Advanced microfluidic system for early cancer detection

(Nanowerk News) In a groundbreaking study published in the journal Microsystems & Nanoengineering ("Microfluidic magnetic detection system combined with a DNA framework-mediated immune-sandwich assay for rapid and sensitive detection of tumor-derived exosomes"), Researchers from the Shanghai Institute of Microsystem and Information Technology, Chinese Academy of Sciences, and Shanghai Tech University, have developed an innovative microfluidic magnetic detection system (μFMS) for analyzing tumor-derived exosomes (TDEs), potential biomarkers for cancer diagnosis. This novel system could greatly enhance the early detection and treatment of cancer.

Key Takeaways

  • Innovative microfluidic system significantly improves early cancer detection.
  • Utilizes magnetic nano-reporters for sensitive and specific tumor marker analysis.
  • Promises to transform cancer diagnostics with enhanced precision and efficiency.
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    Working principle of the constructed μFMS for on-chip TDE capture and detection. a DNA TSPs immobilized on aldehyde-functionalized glass slides via covalent coupling between amine and aldehyde groups. b The sandwich structure among DNA TSPs/SA/biotin-anti CD9 capture structure. (© Microsystems & Nanoengineering)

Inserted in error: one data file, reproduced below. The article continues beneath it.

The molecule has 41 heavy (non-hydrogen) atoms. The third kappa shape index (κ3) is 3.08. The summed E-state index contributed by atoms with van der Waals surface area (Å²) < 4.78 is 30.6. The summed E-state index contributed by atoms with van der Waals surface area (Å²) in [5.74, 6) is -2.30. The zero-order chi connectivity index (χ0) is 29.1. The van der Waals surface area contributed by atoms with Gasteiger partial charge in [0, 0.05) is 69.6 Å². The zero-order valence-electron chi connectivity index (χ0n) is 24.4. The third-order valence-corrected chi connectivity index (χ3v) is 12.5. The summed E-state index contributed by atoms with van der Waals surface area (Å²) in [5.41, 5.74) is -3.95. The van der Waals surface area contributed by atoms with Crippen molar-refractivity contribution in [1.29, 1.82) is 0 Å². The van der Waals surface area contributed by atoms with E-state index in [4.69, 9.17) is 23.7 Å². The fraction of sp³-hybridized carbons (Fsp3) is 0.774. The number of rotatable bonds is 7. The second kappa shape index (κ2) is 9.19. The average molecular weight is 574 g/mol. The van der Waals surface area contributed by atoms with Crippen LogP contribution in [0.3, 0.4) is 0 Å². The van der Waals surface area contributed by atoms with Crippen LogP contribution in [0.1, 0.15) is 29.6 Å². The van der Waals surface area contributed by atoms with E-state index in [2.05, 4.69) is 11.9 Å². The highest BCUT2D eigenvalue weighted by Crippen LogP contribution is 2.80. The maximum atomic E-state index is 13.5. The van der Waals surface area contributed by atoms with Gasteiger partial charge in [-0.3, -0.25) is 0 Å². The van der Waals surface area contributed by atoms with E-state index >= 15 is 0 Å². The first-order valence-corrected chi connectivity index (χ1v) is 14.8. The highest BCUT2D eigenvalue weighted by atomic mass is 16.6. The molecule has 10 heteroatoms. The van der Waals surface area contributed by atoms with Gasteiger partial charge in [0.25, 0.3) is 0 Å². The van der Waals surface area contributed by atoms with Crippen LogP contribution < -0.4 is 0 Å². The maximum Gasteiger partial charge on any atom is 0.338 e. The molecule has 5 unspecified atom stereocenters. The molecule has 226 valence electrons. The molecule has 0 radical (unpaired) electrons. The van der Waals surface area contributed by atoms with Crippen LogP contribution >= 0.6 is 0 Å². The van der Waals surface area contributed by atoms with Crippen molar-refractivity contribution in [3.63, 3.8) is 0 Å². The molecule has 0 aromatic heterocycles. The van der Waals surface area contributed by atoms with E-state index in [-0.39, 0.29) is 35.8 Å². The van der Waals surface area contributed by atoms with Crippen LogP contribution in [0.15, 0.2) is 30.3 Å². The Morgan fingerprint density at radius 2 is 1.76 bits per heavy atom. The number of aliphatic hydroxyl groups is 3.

The Research

    In the methodology of the microfluidic magnetic detection system (μFMS), DNA tetrahedral-structured probes (TSPs) and Fe3O4 magnetic nanoparticles (MNPs) modified with CD63 aptamers synergistically create magnetic nano-reporter probes (MNRs). These MNRs are adeptly integrated into a microfluidic chip, which features serpentine microchannels and an induction coil-based magnetic detector, thereby enabling rapid and highly sensitive detection of tumor-derived exosomes (TDEs).
    The meticulous preparation process involved synthesizing specific DNA sequences to form the TSPs and MNRs. The microfluidic chips, crafted from polydimethylsiloxane (PDMS) and aldehyde-modified glass slides, are designed to immobilize TSPs effectively. Extraction of TDEs from U251 cell lines was achieved through ultracentrifugation, followed by detailed characterization using transmission electron microscopy (TEM) and dynamic light scattering (DLS).
    Significant findings from this research include the μFMS's remarkable detection capabilities, exhibiting a dynamic range of 1.98 × 103 to 1.98 × 107 particles/mL and a detection limit of 1.98 × 103 particles/mL in phosphate-buffered saline (PBS), effectively maintained even in simulated serum samples. The microfluidic chip's innovative serpentine design substantially enhances the efficiency of TDE capture, while the incorporation of DNA TSPs on the chip's surface augments the specificity of TDE detection.
    The μFMS represents a major leap forward in TDE analysis. Its high sensitivity and specificity, coupled with its potential for easy integration into clinical settings, pave the way for its use in early cancer diagnosis and monitoring. The success of this system in simulated clinical serum samples reinforces its potential in real-world applications. Future research and development will focus on refining this technology for widespread clinical use, potentially transforming cancer diagnostics and therapeutics.
    Source: Chinese Academy of Sciences (Note: Content may be edited for style and length)
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